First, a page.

Weekly Analysis

Weekly Analysis

Limited Glasgow Agenda Prompts Call For Broader Climate Diplomacy

September 27, 2021

A former Trump administration climate official says the agenda for upcoming talks in Glasgow, Scotland, should be broadened beyond its current focus on developing rules to implement the Paris Agreement to address “climate diplomacy” that links trade, environmental and economic policies to drive deeper emission cuts.

“You don't have the right folks in the room” at the Glasgow talks to achieve the emission reductions needed to achieve the goals set down by the Paris agreement, says George “David” Banks who served as an energy and climate advisor in the Trump White House.

The negotiators represent “environmental ministries with few economic policy levers at their disposal,” he adds.

Banks’ call for more expansive climate diplomacy offers a framework by which to view the success and shortcomings of President Joe Biden’s climate agenda, which faces a potential defining moment at the upcoming Glasgow talks.

Banks, who now serves as executive vice president of the American Council for Capital Formation, was an advocate for the United States remaining in the 2015 Paris accord even as President Donald Trump moved to officially withdraw the United States from the agreement.

Yet Banks argues the constraints of the Paris process in dealing with hundreds of participants and the limited scope of the upcoming talks, referred to as COP-26, make it difficult to achieve what is needed to avoid the worst effects of climate change.

Instead, he argues for the United States to “pursue smart, bilateral and plurilateral climate diplomacy” with those talks “unfortunately, probably focused” on avoiding a 2 degrees Celsius increase in global temperature to allow time to get commitments for tougher emission cuts from China and other big emitters who have resisted ambitious targets under the Paris agreement, which is focused on avoiding a 1.5-degrees increase.

“There is no way we can achieve a 1.5 degrees [goal] without China moving much, much more quickly and capping its emissions. We just don't have enough carbon budget left,” according to Banks, who spoke Sept. 23 at the virtual Clean Energy Week conference during a panel discussion on the upcoming COP-26 meeting.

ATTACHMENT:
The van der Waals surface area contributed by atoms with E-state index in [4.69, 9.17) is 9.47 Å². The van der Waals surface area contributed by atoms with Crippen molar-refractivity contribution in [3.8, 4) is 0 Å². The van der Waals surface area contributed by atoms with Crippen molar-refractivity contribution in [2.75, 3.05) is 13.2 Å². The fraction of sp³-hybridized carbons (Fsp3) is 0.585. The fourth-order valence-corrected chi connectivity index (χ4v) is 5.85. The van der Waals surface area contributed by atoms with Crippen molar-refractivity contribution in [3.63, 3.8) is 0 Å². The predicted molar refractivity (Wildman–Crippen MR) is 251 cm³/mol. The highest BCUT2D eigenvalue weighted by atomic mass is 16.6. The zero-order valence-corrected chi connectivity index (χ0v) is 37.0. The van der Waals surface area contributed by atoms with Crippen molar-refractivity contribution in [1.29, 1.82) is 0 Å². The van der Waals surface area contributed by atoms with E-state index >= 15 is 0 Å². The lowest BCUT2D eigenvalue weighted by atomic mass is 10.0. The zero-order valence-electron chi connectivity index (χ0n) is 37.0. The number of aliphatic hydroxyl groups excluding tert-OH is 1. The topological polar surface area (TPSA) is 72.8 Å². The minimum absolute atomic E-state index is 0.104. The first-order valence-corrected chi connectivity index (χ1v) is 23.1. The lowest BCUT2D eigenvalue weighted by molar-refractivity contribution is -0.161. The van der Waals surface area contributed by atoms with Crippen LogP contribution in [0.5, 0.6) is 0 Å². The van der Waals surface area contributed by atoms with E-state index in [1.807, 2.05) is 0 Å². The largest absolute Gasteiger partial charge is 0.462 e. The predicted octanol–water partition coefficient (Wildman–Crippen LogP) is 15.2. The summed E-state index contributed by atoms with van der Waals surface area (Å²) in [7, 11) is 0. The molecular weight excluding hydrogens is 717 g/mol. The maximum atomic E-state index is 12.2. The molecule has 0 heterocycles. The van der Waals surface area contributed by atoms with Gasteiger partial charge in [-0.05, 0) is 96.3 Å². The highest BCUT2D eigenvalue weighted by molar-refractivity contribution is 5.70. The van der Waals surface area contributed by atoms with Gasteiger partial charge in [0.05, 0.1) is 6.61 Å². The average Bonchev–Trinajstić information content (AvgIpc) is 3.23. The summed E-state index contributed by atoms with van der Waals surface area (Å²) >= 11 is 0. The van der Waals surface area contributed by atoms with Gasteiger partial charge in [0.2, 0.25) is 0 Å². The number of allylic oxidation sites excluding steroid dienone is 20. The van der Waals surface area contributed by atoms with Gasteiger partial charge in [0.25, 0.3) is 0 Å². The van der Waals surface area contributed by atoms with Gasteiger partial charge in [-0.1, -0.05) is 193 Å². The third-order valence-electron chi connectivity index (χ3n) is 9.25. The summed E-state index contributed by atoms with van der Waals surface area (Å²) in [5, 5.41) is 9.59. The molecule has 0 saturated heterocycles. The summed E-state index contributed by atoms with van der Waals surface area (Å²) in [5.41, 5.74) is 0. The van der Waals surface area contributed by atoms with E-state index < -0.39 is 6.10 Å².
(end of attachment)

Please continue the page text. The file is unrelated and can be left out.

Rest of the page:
The panel included Kim Carnahan of ENGIE Impact, chief climate negotiator for the Obama administration in Paris, who argues for continued progress under the structures of the 2015 agreement.

Banks, on the other hand, argues for the United States to lead a multinational effort among the major economies to establish what he calls a “carbon club” for emissions trading which he says would set a de facto global price on carbon.

Banks’ proposals are not particularly new, but the timing and context of his arguments are significant as the Biden administration gears up for what will likely be a pivotal event for implementing its climate policies, which the administration says present both an economic and environmental imperative.

Biden has embraced achieving net-zero emissions by 2050 for achieving the Paris goal of staving off a 1.5 degrees increase, a move that has offered a guiding principle for his whole-of-government approach to reducing greenhouse gases.

Biden announced the United States’ nationally determined commitment (NDC) to halve emissions by 2030 under the Paris agreement at a White House climate summit in April, setting in motion various government policymaking procedures including massive spending in dual infrastructure and reconciliation legislation which would fund most of Biden’s “build back better” climate programs.

‘An Outlier’

“The United States is an outlier amongst representative democracies in that its legislature is not consulted on the NDC before it’s submitted to the UN,” Banks says referring to the fact that European environment ministers are members of their parliaments.

“When Democrats make the argument, for example, that we need to pass the reconciliation bill in order to make the NDC [emissions] target, then I don't see how we can ever have a national consensus on the Paris agreement without giving the Congress some role in shaping the NDC,” Banks argues, adding “we certainly need a national consensus on the Paris agreement in order for us to be reliable partners in the international stage.”

To that end, Congress’ role on the NDC has been linked by Democrats to passage of the reconciliation and infrastructure bills, even as moderates and progressives within the party squabble over the scope, price tag and sequence for voting on the legislation.